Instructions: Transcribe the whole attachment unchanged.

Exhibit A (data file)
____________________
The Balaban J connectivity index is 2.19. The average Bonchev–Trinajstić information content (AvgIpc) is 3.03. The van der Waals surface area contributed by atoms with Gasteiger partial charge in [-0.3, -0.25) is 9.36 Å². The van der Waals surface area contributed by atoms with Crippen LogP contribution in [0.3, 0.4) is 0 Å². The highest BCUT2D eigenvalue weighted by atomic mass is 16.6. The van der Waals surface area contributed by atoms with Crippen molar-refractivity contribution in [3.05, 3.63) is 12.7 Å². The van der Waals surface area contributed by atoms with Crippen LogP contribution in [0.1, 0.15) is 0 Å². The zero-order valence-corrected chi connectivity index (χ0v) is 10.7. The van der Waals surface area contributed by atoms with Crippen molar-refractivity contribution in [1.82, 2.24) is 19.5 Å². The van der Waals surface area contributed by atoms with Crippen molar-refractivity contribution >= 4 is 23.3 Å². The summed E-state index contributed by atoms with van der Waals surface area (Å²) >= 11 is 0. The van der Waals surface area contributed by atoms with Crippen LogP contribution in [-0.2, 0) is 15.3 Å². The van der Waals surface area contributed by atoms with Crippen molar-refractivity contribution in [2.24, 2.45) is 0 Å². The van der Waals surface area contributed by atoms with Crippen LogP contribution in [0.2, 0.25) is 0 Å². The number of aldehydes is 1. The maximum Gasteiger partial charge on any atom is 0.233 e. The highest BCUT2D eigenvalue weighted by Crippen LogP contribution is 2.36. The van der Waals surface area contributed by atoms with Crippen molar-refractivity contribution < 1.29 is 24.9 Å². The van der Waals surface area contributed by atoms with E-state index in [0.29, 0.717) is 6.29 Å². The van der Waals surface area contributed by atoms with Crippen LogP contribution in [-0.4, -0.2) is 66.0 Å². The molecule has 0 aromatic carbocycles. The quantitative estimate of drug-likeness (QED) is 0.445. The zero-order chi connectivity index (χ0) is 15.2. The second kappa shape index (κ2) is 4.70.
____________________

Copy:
The Balaban J connectivity index is 2.19. The average Bonchev–Trinajstić information content (AvgIpc) is 3.03. The van der Waals surface area contributed by atoms with Gasteiger partial charge in [-0.3, -0.25) is 9.36 Å². The van der Waals surface area contributed by atoms with Crippen LogP contribution in [0.3, 0.4) is 0 Å². The highest BCUT2D eigenvalue weighted by atomic mass is 16.6. The van der Waals surface area contributed by atoms with Crippen molar-refractivity contribution in [3.05, 3.63) is 12.7 Å². The van der Waals surface area contributed by atoms with Crippen LogP contribution in [0.1, 0.15) is 0 Å². The zero-order valence-corrected chi connectivity index (χ0v) is 10.7. The van der Waals surface area contributed by atoms with Crippen molar-refractivity contribution in [1.82, 2.24) is 19.5 Å². The van der Waals surface area contributed by atoms with Crippen molar-refractivity contribution >= 4 is 23.3 Å². The summed E-state index contributed by atoms with van der Waals surface area (Å²) >= 11 is 0. The van der Waals surface area contributed by atoms with Crippen LogP contribution in [-0.2, 0) is 15.3 Å². The van der Waals surface area contributed by atoms with Crippen molar-refractivity contribution in [2.24, 2.45) is 0 Å². The van der Waals surface area contributed by atoms with Crippen LogP contribution in [0.2, 0.25) is 0 Å². The number of aldehydes is 1. The maximum Gasteiger partial charge on any atom is 0.233 e. The highest BCUT2D eigenvalue weighted by Crippen LogP contribution is 2.36. The van der Waals surface area contributed by atoms with Crippen molar-refractivity contribution < 1.29 is 24.9 Å². The van der Waals surface area contributed by atoms with E-state index in [0.29, 0.717) is 6.29 Å². The van der Waals surface area contributed by atoms with Crippen LogP contribution in [-0.4, -0.2) is 66.0 Å². The molecule has 0 aromatic carbocycles. The quantitative estimate of drug-likeness (QED) is 0.445. The zero-order chi connectivity index (χ0) is 15.2. The second kappa shape index (κ2) is 4.70.